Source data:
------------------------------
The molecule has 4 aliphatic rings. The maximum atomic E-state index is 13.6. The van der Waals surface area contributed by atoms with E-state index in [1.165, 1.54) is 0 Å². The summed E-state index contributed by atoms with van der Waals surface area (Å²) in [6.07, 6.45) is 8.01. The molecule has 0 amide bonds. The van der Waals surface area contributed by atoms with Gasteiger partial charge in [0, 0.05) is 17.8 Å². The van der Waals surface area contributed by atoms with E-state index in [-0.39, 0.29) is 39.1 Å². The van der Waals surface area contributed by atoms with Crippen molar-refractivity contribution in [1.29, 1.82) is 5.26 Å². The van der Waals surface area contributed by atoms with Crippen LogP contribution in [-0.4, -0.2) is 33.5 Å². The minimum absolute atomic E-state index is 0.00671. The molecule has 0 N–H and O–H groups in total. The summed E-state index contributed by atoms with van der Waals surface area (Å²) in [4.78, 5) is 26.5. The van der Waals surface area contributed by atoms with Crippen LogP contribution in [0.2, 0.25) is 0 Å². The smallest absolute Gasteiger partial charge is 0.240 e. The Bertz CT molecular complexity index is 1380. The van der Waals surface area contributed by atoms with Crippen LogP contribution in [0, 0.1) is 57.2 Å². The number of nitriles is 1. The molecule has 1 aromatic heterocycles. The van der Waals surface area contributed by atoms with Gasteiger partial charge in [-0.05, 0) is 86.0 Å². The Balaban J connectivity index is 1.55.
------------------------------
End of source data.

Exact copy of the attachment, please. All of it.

The molecule has 4 aliphatic rings. The maximum atomic E-state index is 13.6. The van der Waals surface area contributed by atoms with E-state index in [1.165, 1.54) is 0 Å². The summed E-state index contributed by atoms with van der Waals surface area (Å²) in [6.07, 6.45) is 8.01. The molecule has 0 amide bonds. The van der Waals surface area contributed by atoms with Gasteiger partial charge in [0, 0.05) is 17.8 Å². The van der Waals surface area contributed by atoms with E-state index in [-0.39, 0.29) is 39.1 Å². The van der Waals surface area contributed by atoms with Crippen molar-refractivity contribution in [1.29, 1.82) is 5.26 Å². The van der Waals surface area contributed by atoms with Crippen LogP contribution in [-0.4, -0.2) is 33.5 Å². The minimum absolute atomic E-state index is 0.00671. The molecule has 0 N–H and O–H groups in total. The summed E-state index contributed by atoms with van der Waals surface area (Å²) in [4.78, 5) is 26.5. The van der Waals surface area contributed by atoms with Crippen LogP contribution in [0.2, 0.25) is 0 Å². The smallest absolute Gasteiger partial charge is 0.240 e. The Bertz CT molecular complexity index is 1380. The van der Waals surface area contributed by atoms with Crippen LogP contribution in [0, 0.1) is 57.2 Å². The number of nitriles is 1. The molecule has 1 aromatic heterocycles. The van der Waals surface area contributed by atoms with Gasteiger partial charge in [-0.05, 0) is 86.0 Å². The Balaban J connectivity index is 1.55.